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Tuesday, March 19 , 2019, 1:41 am | Fair 53º


Wild and Woolly Mutton Bustin’ Steals the Show at Santa Barbara’s Fiesta Rodeo

Competing alongside professional cowboys and cowgirls, young buckaroos earn cheers — and laughs — while getting the slide of their lives


Rodeo fans were in a festive spirit Sunday afternoon as they came out to watch the final day of the Santa Barbara Fiesta Stock Horse Show & Rodeo.

The 94th annual rodeo was the perfect ending to the traditional week-long celebration of Old Spanish Days Fiesta. The crowd could not stop smiling and cheering as they took their seats at Earl Warren Showgrounds to watch their favorite performers compete for first place.

Sunday’s lineup comprised some of the most skilled rodeo competitors from the Central Coast, as well as throughout California. Not only are the cowboys and cowgirls talented, but so are the livestock athletes — the horses, bulls, calves and even the sheep.

The Professional Rodeo Cowboys Association performance featured more than a dozen events, including professional tie-down rodeo, steer wrestling, saddle bronc riding, team roping, barrel racing, bareback riding and bull riding.

Among the highlights was the comeback attempt of Luke Branquinho, a five-time world champion steer wrestler. The 37-year-old Los Alamos rancher has been recovering from a string of shoulder surgeries, and Sunday was his first time back hitting the dirt in competition.

Unfortunately, Branquinho broke the barrier in the bulldogging event and the penalty left him out of the money. A consolation, though, was his son, Jameson, whose rodeo skills on display all week earned the youngster the Cinch Machado All Around Cowboy Award for ages 7 and under.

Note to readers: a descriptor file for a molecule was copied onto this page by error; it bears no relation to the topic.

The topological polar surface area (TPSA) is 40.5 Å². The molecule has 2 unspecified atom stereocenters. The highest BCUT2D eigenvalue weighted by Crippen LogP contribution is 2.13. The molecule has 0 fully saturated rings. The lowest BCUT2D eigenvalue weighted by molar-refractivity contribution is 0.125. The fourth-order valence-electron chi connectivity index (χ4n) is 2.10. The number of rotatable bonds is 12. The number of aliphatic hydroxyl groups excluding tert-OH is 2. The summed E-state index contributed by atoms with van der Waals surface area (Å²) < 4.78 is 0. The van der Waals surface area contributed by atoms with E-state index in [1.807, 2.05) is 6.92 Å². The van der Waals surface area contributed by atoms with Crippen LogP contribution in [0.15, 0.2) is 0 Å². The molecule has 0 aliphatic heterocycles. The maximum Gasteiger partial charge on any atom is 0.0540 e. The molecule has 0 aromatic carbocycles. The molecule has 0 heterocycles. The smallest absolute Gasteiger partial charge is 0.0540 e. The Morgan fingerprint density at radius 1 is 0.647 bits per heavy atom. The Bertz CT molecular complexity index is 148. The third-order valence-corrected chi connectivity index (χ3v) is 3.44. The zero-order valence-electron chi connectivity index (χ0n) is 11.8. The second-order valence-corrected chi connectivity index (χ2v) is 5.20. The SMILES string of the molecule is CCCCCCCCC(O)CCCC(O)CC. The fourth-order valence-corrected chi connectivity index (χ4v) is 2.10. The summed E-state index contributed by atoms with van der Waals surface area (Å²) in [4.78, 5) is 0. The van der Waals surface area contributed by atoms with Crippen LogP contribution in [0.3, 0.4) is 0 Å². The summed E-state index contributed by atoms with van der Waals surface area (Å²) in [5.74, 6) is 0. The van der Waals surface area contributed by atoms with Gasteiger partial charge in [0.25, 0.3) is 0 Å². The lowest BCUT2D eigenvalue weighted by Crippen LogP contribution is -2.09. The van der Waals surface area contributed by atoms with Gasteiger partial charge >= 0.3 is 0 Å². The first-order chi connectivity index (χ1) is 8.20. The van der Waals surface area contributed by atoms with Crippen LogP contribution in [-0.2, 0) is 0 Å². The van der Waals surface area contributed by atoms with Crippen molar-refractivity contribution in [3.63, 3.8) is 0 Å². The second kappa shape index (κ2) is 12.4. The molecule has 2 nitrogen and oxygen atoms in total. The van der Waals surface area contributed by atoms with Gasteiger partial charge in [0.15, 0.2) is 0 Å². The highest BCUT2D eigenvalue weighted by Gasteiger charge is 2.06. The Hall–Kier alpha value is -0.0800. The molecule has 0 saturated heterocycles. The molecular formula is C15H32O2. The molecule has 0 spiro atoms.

And there was the crowd favorite, Mutton Bustin’.

Mutton Bustin’ is a featured event every year, and gives buckaroos between 4 and 6 years old the chance to test their agility by holding on for dear life while a sheep sprints to reunite with its friends halfway down the arena.

It’s impossible for the crowd to hold back its excitment as each of the young contestants straps on a helmet with a face guard and a padded vest and eagerly — well, mostly eagerly — awaits his or her turn. The kids gear up for a wild ride and hop onto the woolly sheep that are almost three times their size.

The competition is scored based on time and distance. The riders try to hold on for as long as they can while seeing how far they can make it.

With the livestock not cooperating as they usually do, the Mutton Bustin’ was going to serve as an even bigger challenge to the young competitors.

“Dakota has been waiting for this event for so long, and each day she has been practicing by riding bareback on our horses, and even the family dog,” said Lynnai Kennedy-Ortega of Goleta, mother of Mutton Bustin’ participant Dakota Kennedy-Ortega.

Almost all of the buckaroos were quick to slide face first into the dirt, but just as quick to get up and reply “yes” when asked by the commentator if they would like to do it again.

As each youngster took a turn on the sheep, the crowd could be heard getting more excited through standing applause and an abundant amount of chuckles.

Carson Livermore, the 4½-year-old son of Katie Chackel and Logan Livermore of Solvang, has grown up around rodeo. This was his first time competing in the Mutton Bustin’, but his mom said he has watched it every year and was excited to finally be old enough to participate.

“Carson was so excited to be in the rodeo because he gets to compete beside the real cowboys and also join his grandfather in this year’s rodeo,” she said.

Chackel’s dad, Dave Chackel, won Sunday’s team-penning event with fellow riders Bill Keese and Dr. Chris Pankau.

This year, Carson was Noozhawk’s sponsored Mutton Bustin’ rider and, even though he only lasted a few seconds, he is looking forward to the chance to compete next year and, hopefully, beat out the other buckaroos.

“We are just so proud that he got out there and tried his best,” Chackel said.

The event was won by Annika Shaye Villa, 5, of Goleta, who managed to stay on for about 20 yards.

The crowd could not have seemed more thrilled, and as the day continued, sounds of guests singing along to classic tunes and cheering on their favorite riders filled the arena.

Earl Warren Showgrounds had a fun-filled weekend, starting with the sold-out Professional Bull Riders event on Thursday evening and the Wrangler Tough Enough to Wear Pink performances on Friday and Saturday.

“It’s a family tradition for us to attend the rodeo every year, and it always has such an amazing atmosphere,” Kennedy-Ortega said. “It is definitely an event that we all look forward to.”

Noozhawk intern Sheridan Taphorn can be reached at .(JavaScript must be enabled to view this email address). Follow Noozhawk on Twitter: @noozhawk, @NoozhawkNews and @NoozhawkBiz. Connect with Noozhawk on Facebook.

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